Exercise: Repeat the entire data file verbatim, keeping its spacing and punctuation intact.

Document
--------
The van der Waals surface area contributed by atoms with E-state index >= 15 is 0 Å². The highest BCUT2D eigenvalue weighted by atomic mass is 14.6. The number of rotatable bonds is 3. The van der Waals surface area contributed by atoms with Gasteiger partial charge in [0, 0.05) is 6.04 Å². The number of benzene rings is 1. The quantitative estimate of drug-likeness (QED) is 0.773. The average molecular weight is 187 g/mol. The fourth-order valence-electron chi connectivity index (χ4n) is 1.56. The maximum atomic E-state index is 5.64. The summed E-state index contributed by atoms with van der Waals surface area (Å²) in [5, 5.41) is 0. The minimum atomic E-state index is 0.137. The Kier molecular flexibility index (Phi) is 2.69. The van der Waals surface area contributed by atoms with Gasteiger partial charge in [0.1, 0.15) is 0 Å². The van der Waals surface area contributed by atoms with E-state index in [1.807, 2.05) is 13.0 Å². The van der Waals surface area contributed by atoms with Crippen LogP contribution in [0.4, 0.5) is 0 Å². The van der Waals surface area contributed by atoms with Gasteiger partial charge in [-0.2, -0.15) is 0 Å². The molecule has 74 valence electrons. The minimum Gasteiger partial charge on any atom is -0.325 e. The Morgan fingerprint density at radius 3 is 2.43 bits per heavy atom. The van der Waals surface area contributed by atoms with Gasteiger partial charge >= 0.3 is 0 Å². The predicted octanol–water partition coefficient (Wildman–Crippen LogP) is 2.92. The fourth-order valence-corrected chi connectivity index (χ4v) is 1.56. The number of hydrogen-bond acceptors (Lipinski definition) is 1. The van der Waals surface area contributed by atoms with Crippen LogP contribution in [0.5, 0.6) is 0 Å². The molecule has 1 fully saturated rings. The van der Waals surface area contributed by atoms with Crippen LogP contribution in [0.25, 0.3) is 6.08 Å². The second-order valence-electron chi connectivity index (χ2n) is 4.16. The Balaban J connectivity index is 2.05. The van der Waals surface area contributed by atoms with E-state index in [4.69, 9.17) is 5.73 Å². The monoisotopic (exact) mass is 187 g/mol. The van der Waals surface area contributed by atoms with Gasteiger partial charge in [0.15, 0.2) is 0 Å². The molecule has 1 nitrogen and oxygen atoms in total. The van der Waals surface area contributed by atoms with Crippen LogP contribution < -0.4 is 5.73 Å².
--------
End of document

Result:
The van der Waals surface area contributed by atoms with E-state index >= 15 is 0 Å². The highest BCUT2D eigenvalue weighted by atomic mass is 14.6. The number of rotatable bonds is 3. The van der Waals surface area contributed by atoms with Gasteiger partial charge in [0, 0.05) is 6.04 Å². The number of benzene rings is 1. The quantitative estimate of drug-likeness (QED) is 0.773. The average molecular weight is 187 g/mol. The fourth-order valence-electron chi connectivity index (χ4n) is 1.56. The maximum atomic E-state index is 5.64. The summed E-state index contributed by atoms with van der Waals surface area (Å²) in [5, 5.41) is 0. The minimum atomic E-state index is 0.137. The Kier molecular flexibility index (Phi) is 2.69. The van der Waals surface area contributed by atoms with Gasteiger partial charge in [0.1, 0.15) is 0 Å². The van der Waals surface area contributed by atoms with E-state index in [1.807, 2.05) is 13.0 Å². The van der Waals surface area contributed by atoms with Crippen LogP contribution in [0.4, 0.5) is 0 Å². The van der Waals surface area contributed by atoms with Gasteiger partial charge in [-0.2, -0.15) is 0 Å². The molecule has 74 valence electrons. The minimum Gasteiger partial charge on any atom is -0.325 e. The Morgan fingerprint density at radius 3 is 2.43 bits per heavy atom. The van der Waals surface area contributed by atoms with Gasteiger partial charge >= 0.3 is 0 Å². The predicted octanol–water partition coefficient (Wildman–Crippen LogP) is 2.92. The fourth-order valence-corrected chi connectivity index (χ4v) is 1.56. The number of hydrogen-bond acceptors (Lipinski definition) is 1. The van der Waals surface area contributed by atoms with Crippen LogP contribution in [0.5, 0.6) is 0 Å². The molecule has 1 fully saturated rings. The van der Waals surface area contributed by atoms with Crippen LogP contribution in [0.25, 0.3) is 6.08 Å². The second-order valence-electron chi connectivity index (χ2n) is 4.16. The Balaban J connectivity index is 2.05. The van der Waals surface area contributed by atoms with E-state index in [4.69, 9.17) is 5.73 Å². The monoisotopic (exact) mass is 187 g/mol. The van der Waals surface area contributed by atoms with Gasteiger partial charge in [0.15, 0.2) is 0 Å². The molecule has 1 nitrogen and oxygen atoms in total. The van der Waals surface area contributed by atoms with Crippen LogP contribution < -0.4 is 5.73 Å².